January 25, 2013 — Join the staff of the Duke Lemur Center (DLC) in welcoming our newest Coquerel’s sifaka – Beatrice of Swabia (Beatrice for short):

YouTube Preview Image

Born December 19, 2012, Beatrice weighed 107 grams at birth – a perfect weight for a newborn sifaka. She is in excellent health and growing leaps and bounds, weighing 257 grams at her last weighing appointment. She was born to parents Rodelinda (5 years old) and Marcus (8 years old) and also lives with her sister Bertha of Sulzbach (23 months old). Rodelinda’s family all received names from figures in the Holy Roman Empire, hence Berttha’s and Beatrice’s interesting titles. All is well with the family. Beatrice is spending most of her time clinging to Rodelinda, but Marcus and Bertha are also getting some time to groom and hold the infant.

Beatrice has been steadily gaining weight and clinging tightly to her mother’s fur, both signs of a healthy infant. Keepers and veterinarians weigh infants daily for the first 3 days then again on day 5 and 7, then twice a week until a month old, followed by weekly weighing for the next few months. After that, the infant is placed on the adult weighing schedule of every month. Regular weighing helps the staff ensure that the infant is thriving.

New babies, like Beatrice, are incredibly valuable to the continued research and conservation of this species. Coquerel’s sifakas represent the only lemurs in the family Indriidae in captivity in North America, a diverse family of lemurs including ten diurnal species known for their unique sideways, ballet-like form of locomotion. The sifakas at the Lemur Center are also some of the only leaf-eating lemurs in captivity making comparative studies on diet and nutrition possible. Coquerel’s sifaka are endangered in the wild. Deforestation and hunting for food threaten their daily existence in Madagascar where only roughly 10% of the island remains as native vegetation. In the past, sifakas were protected by local taboos against hunting; however, as cultural stigmas and superstitions break down in Madagascar, more people turn to sifakas as a food source.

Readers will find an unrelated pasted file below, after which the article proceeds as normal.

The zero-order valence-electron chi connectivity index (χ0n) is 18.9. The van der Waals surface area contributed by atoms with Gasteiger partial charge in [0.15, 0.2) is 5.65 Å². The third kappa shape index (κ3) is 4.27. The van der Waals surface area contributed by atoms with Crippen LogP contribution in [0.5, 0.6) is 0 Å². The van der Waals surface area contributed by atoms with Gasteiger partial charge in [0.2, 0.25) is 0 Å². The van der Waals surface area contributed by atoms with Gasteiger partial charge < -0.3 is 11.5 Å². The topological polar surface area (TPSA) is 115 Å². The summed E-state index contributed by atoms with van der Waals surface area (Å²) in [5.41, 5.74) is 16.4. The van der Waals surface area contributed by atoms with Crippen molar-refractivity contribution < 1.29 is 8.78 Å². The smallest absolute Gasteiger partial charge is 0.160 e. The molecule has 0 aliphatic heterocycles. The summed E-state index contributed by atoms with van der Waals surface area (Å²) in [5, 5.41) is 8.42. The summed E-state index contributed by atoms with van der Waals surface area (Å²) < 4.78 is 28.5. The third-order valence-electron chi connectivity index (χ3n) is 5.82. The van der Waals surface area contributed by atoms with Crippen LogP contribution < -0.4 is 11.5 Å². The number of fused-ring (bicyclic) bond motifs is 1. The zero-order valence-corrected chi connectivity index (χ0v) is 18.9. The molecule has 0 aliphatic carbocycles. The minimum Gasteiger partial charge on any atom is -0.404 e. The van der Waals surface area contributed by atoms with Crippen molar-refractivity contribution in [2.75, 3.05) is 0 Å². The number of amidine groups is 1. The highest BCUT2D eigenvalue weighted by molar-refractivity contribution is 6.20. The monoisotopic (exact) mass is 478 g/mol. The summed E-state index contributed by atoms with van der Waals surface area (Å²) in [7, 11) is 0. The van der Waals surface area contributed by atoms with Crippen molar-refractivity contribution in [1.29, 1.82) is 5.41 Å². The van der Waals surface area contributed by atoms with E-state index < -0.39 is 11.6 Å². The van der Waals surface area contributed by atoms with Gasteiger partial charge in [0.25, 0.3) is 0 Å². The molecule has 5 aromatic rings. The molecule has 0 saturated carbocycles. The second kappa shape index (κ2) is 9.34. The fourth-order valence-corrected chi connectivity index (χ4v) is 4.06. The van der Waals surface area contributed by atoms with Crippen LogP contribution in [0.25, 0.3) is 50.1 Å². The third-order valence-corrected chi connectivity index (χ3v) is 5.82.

Andrea Katz, the DLC animal curator, explained that the Duke Lemur Center was the first place to ever successfully breed sifakas. “Sifaka are really one of the Lemur Center’s flagship species,” she said. “We’ve learned a lot over the years about sifaka behavior, breeding behavior, mother-infant behavior…I think it’s fair to say that the Lemur Center is really viewed as the expert on sifaka breeding management.” Only 56 Coquerel’s sifakas live in captivity. The Lemur Center owns every single one and manages them either on-site or through cooperative breeding loans with 9 other institutions across the United States. The Lemur Center’s Registrar and Photographer, David Haring, is the Coordinator for the Association of Zoos and Aquariums’ Species Survival Plan for sifaka. The threshold for a sustainable captive population is set at 50 breeding individuals, so the population is hovering at the edge of sustainability. Still, with the world’s experts on sifaka care and more than half of the captive sifaka housed at the DLC, Beatrice has a bright future ahead.

*Photos taken by David Haring, copyright David Haring and Duke Lemur Center. Please contact for info on using images. Thanks!